Published on September 4, 2013 by Amy
Phil Lucas (1942 – February 4, 2007) was an American filmmaker of mostly Native American themes. He acted, wrote, produced, directed or edited more than 100 films/documentaries or television programs starting as early as 1979 when he wrote/co-produced and co-directed Images of Indians for PBS – a five-part series exploring the problem of Indian stereotypes as portrayed and perpetuated by Hollywood Westerns.
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Born in 1942 in Phoenix, Arizona, United States to the Choctaw Native American Nation, by his twenties Lucas was a musician in New York but giving up alcohol drove him to leave for Central America where he took up photography and work for advertising agencies. About 1969 Lucas also became a member of the Bahá’í Faith and contributed a song Mount Your Steeds, O Heroes of God! among other songs on an LP record re-released as a CD Fire & Snow. He also spoke at least one Bahá’í Conference (see links below). Lucas returned to the American West and took up filmmaking after surviving the 1972 earthquake in Managua, Nicaragua.
Acclaimed as the “foremost (Native American) film documentarian” by Hanay Geiogamah, a professor of theater and American Indian studies at the University of California, Los Angeles, Lucas won some 18 awards or nominations from 1980 to 2003.
As recently as 2003 Lucas won the CINE Eagle Award for Vis à Vis: Native Tongues.
Lucas worked on popular media as well as covering issues inside the Native American community. Lucas played characters and served as a technical advisor on cultural content in popular TV series Northern Exposure (1990–1991) and MacGyver, as well as producing/writing/directing/editing many movies and documentaries. In 1987 he directed Honor of All about an Alkali Lake band of Indians in British Columbia who overcame decades of alcohol abuse. Lucas co-directed the 1993 American Indian Dance Theatre for PBS television series Great Performances/Dance in America. Also in 1993, Pierce Brosnan starred in The Broken Chain for TV and Lucas played a Mohawk character in a story about Iroquois’ in the midst of the Revolutionary War. Again in 1993 Lucas produced, directed and wrote Healing the Nation a documentary on efforts of Nuu Chan-NuIth Nation on Vancouver Island to break the cycle of sexual abuse in their community. In 2003 in Vis à Vis: Native Tongues Lucas brought together an Australian Aboriginal artist and an American Indian performance artist.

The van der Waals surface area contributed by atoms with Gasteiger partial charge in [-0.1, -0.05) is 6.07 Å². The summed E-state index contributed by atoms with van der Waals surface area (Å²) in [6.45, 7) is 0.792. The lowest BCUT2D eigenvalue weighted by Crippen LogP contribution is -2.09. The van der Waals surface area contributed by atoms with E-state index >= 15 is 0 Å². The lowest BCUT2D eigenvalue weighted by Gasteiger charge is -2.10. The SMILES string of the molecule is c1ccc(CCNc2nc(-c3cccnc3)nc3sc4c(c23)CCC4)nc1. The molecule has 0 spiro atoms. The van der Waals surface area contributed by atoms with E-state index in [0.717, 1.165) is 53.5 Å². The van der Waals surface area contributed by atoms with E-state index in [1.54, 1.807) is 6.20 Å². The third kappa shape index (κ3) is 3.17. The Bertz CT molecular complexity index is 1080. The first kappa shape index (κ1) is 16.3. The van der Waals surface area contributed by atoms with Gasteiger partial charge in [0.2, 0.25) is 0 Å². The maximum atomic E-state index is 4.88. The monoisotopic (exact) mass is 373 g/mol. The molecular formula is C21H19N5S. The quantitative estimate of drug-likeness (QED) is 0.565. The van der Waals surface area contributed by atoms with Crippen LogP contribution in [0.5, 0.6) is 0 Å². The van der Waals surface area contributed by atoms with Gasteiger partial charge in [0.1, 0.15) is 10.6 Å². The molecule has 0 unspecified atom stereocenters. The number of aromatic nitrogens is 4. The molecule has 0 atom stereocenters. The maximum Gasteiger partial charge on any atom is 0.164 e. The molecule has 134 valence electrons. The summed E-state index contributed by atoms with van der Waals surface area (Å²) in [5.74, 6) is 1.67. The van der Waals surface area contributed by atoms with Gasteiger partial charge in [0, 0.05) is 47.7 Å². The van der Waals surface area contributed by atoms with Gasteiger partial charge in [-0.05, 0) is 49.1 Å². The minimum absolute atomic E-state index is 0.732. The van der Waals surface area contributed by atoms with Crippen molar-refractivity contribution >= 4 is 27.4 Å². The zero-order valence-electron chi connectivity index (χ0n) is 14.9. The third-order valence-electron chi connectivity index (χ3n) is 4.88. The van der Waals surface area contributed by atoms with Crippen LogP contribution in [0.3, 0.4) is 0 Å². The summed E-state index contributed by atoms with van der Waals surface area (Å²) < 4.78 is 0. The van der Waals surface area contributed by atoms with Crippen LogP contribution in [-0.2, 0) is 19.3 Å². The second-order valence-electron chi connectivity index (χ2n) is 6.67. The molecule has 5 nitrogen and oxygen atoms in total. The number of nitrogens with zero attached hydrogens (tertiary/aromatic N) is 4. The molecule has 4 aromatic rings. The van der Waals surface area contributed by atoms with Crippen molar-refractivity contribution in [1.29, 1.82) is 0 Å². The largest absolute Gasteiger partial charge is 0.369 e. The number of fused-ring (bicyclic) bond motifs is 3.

Lucas eventually moved to Issaquah, Washington, and taught film at Bellevue Community College in Washington for the last eight years of his life. He began an American Indian Film Festival there in 2003. He died in Bellevue, Washington, and is survived by his wife, Mary Lou, and five children.